On Feb 14, three individuals got on the railway tracks between Katakami and Sango stations on JR West’s Yamato line, stopping the special train Asuka, which in turn disrupted the operation of 19 trains affecting 13,000 passengers. There were approximately 50 train buffs with cameras in hand.
JR West could not understand the reason why the incident that happened on this particular day, since the special train was in service seven times during the month. But according to one train fan, this was the only time the train was running with its head mark, which happens only once in several years.
A number of accidents occur because of these avid fans of the railway – whose hobby includes photographing, enjoying the train ride itself, and even an obsession with trains to be decommissioned.
For the most part, such folks are harmless, but there have been instances where enthusiasm turned into rowdiness. When securing a spot on the platform for photo shooting, these overzealous train fans can be a nuisance not only to regular passengers but also to the train and station crew. In fact, a man whose camera tripod fell onto the tracks was hit by the train and died in 2008. Theft of train parts is not uncommon either.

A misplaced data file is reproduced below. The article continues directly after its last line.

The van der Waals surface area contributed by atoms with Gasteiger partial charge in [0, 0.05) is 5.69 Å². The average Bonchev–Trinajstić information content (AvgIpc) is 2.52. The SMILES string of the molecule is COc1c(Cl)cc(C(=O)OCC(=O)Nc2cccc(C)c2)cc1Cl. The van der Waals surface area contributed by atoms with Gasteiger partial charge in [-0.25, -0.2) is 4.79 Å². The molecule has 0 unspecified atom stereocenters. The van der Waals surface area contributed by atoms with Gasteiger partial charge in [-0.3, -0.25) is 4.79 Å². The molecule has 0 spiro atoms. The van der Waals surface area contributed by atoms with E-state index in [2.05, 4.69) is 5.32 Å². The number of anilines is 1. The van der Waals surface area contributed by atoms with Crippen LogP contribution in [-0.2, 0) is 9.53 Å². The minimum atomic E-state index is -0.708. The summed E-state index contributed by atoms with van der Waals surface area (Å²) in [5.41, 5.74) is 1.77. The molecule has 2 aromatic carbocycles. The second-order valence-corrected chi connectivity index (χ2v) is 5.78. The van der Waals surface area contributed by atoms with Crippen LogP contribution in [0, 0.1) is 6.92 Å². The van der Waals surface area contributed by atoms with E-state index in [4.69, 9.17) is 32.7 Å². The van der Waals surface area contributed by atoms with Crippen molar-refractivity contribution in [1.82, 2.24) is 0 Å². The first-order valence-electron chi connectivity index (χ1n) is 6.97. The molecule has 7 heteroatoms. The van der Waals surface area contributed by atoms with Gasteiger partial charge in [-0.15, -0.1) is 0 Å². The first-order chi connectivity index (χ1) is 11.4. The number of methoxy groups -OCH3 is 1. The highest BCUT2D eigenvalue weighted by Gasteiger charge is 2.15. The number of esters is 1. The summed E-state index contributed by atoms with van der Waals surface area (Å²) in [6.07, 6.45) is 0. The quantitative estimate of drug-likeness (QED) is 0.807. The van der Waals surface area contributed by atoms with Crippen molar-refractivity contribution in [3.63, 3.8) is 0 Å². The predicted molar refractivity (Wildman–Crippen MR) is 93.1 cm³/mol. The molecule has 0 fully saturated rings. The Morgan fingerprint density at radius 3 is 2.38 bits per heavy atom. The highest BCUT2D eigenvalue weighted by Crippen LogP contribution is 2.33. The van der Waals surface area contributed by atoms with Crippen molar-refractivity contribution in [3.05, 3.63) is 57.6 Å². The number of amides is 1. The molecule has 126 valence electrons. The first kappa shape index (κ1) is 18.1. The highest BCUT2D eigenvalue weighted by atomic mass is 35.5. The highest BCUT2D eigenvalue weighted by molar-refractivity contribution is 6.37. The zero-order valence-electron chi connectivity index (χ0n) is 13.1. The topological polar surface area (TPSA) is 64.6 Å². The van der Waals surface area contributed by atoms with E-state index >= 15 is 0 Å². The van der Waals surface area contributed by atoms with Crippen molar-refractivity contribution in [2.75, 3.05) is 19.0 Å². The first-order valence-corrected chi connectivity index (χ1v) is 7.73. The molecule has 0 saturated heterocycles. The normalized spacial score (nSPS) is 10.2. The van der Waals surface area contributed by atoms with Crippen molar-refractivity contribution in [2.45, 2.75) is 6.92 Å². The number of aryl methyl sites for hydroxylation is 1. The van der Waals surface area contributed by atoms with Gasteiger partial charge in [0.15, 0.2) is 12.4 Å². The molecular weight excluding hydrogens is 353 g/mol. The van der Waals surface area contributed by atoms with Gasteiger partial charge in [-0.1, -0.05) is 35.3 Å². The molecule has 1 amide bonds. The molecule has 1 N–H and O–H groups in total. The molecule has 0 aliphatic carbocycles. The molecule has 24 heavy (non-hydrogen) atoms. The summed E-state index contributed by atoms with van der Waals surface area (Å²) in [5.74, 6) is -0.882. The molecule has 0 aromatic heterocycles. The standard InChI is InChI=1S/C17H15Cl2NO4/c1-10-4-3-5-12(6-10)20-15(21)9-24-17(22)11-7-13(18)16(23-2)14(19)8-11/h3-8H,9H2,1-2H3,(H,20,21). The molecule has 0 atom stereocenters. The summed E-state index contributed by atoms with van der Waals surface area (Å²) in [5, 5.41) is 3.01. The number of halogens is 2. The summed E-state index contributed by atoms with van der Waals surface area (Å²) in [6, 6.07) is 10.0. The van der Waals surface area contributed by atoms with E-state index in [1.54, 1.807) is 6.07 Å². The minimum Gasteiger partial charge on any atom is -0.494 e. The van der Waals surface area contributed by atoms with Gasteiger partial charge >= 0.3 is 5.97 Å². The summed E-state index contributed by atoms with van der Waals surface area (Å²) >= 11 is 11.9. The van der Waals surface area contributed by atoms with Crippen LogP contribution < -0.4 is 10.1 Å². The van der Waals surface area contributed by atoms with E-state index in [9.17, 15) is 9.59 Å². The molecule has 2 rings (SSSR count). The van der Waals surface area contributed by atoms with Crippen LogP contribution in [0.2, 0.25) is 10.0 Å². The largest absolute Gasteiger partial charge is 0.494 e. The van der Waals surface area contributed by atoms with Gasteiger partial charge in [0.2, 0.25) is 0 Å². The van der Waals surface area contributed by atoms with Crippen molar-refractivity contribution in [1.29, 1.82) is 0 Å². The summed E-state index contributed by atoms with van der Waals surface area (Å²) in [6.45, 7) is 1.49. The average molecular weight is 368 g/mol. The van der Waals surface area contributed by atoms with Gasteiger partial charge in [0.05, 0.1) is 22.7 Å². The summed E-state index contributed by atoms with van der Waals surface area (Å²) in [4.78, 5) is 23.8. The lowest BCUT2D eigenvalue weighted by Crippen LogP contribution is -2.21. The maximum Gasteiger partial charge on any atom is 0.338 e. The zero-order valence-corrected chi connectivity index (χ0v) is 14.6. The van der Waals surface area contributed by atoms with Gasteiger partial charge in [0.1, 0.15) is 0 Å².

Travel writer Ryozo Kawashima predicts mayhem on March 12, when the “Blue Train” Hokuriku, an express sleeper train, will make its last trip from Ueno to Kanazawa. Having learned its lesson from the past, JR East is preparing to boost security at both stations. How effective this measure will be remains to be seen.
But beware railway fans – disruption of railway services can result in a prison sentence of up to two years and railway companies are entitled to seek damages of several million yen.© Japan Today